My thoughts on Eat Stop Eat?
If you think you can endure a 24 hour fast on a regular basis without descending into abject misery then Eat Stop Eat might be the strategy for you. However, there's no real focus on body composition, so if you're looking for washboard abs for summer, it wouldn't be the approach I'd recommend.
#3. Alternate Day Fasting
Alternate Day Fasting (or ADF if you're a fan of the TLA...Three Letter Acronym) is an approach to Intermittent Fasting that is exactly as it sounds.
On the days when you're eating normally, you eat calories that are equivalent to your Total Daily Energy Expenditure (TDEE). That will mean your energy balance should be around about neutral (give or take a few calories for error). On fasted days you consume about 20-25% of those calories. So, if your TDEE is 2,500, you'll switch between days of eating 2,500 calories and c.500 calories.
The reason why this will work from a weight loss perspective is that you will be in a calorie deficit across the week.
My thoughts on ADF?
ADF has several flaws as an Intermittent Fasting strategy if you're seeking that lean, toned, muscular look. On the days when you are fasted you are simply not going to be able to consume enough protein to build muscle or prevent muscle degradation. Your workouts are going to bit pretty shitty and I imagine you'll feel like crap at the end of the week.
Is Intermittent Fasting right for you?
My take on Intermittent Fasting is the same as it is for meal timing in general. It's not the most important aspect of your diet to get right. But a meal timing strategy that works for you and fits your lifestyle is very important.
Adherence to your training and nutrition programme is one of the biggest keys to success. Get this right and you're on to a winner.
If you like the concept of skipping breakfast and eating infrequent larger meals then go for it and try it out for yourself and see if it works. If you do, I'd always recommend the Leangains approach. Because it's more achievable for the majority of people.
Going down the road of Intermittent Fasting? Here's a few key points to remember:
- Food sources: Stick to the core principle of basing your diet on whole foods. Food quality is still very important, so make sure you're not just eating junk.
- Calories: Calories matter. Energy balance matters, even with an IF approach. When you're feasting, try to eat normally. Don't treat it as a complete blow out each and every day.
- Consistency: This is a universal rule for most things. If you want to see results, you're going to have to stick at it. Don't expect ground-breaking changes in 2 weeks.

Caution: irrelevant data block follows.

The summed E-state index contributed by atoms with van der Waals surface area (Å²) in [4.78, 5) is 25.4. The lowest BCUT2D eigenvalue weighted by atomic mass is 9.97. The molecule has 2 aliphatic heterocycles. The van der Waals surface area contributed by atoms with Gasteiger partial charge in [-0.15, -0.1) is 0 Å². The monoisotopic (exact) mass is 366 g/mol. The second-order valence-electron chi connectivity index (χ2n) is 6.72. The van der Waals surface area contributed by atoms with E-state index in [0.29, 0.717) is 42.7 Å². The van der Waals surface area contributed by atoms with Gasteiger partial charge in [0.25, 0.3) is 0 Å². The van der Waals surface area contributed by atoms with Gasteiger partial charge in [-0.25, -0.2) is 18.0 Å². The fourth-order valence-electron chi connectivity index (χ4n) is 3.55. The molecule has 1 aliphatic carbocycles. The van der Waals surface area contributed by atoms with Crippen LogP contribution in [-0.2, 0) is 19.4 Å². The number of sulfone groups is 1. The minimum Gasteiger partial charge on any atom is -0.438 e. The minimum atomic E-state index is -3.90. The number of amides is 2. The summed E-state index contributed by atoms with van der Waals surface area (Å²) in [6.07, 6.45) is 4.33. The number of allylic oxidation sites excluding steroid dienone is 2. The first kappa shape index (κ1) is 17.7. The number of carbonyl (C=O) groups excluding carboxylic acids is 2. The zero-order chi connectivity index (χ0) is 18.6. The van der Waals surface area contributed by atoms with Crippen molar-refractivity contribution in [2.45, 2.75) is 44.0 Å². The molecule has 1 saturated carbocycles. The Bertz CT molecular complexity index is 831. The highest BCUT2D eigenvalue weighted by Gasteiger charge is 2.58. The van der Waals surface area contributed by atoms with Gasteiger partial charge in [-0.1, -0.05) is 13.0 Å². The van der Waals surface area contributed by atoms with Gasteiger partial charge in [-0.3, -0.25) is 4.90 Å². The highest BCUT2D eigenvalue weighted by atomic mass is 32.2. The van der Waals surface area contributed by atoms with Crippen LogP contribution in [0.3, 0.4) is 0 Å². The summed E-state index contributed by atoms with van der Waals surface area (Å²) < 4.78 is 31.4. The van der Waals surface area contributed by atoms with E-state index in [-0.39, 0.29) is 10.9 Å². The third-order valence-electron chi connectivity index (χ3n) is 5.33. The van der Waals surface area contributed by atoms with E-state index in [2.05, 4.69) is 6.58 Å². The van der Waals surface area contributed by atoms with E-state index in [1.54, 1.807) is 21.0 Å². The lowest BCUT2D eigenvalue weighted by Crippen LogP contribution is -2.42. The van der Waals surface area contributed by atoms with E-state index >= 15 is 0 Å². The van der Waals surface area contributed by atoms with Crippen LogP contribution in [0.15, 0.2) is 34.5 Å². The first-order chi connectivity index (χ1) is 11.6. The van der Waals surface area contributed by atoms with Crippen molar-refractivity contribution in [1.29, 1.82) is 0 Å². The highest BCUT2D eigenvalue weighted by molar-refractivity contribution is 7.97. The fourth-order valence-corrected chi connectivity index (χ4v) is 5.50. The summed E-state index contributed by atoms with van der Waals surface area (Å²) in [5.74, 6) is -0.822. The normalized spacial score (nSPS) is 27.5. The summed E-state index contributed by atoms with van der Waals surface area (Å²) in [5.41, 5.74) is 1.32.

- Patience: This goes hand in hand with consistency. You need to allow your body time to adjust to the fasting approach. Make sure you allow enough time for results to show before abandoning it.
- Training: Don't be tempted to ditch the strength training. It still important for fat loss and muscle growth, so keep grinding at the gym.
If you don't like the sound of fasting for long periods of the day (and I'm with you on that one), then don't feel like you're missing out.
Whilst there are indications of other health benefits, you can still achieve fat loss and a great physique using a more standard calorie calculated diet.
Is Intermittent Fasting Safe?
Periodic feelings of hunger are the most common side effect of any Intermittent Fasting approach. In the initial stages of switching to this type of eating pattern you may feel week and have a bit of a 'fuzzy' head. If problems like this persist, then you should abandon the Intermittent Fasting approach.
It's also probably not a good idea to try Intermittent Fasting if you have a medical condition. If you suffer from anything within the list below, you should consult a doctor before starting.
- Type 1 0r 2 diabetes.
- Low blood pressure.
- Female who is trying to conceive.
- Pregnant or breastfeeding.
- On medication.
If you're fit and healthy, there's nothing inherently “dangerous” about not eating for a short period of time.
How do I put an Intermittent Fasting plan together?
Whether you choose to following an Intermittent Fasting approach or a more traditional method, a well-structured training and nutrition plan is crucial.
There are no miracle solutions out there. But the combination of hard work and the right guidance is the most effective way of getting great results.
If you're struggling to make sense of it all. I get it. I was where you are right now. Confused by all the conflicting information and not really knowing if I was doing things right or not.
So if that's you, why not register for my free '7 Steps to Get Lean' online nutrition workshop by clicking the image below?
This is a webinar I recorded to guide you through the process of setting up an awesome nutrition plan. The workshop covers everything from calculating calories and macros, to supplementation, meal timing, and much more.
Setting up that meal plan from day 1 is going to be crucial to your success. Don't spend any more time spinning your wheels or heading in the wrong direction. Let's put you on the right track now.
I’m looking forward to helping you make that transformation a reality!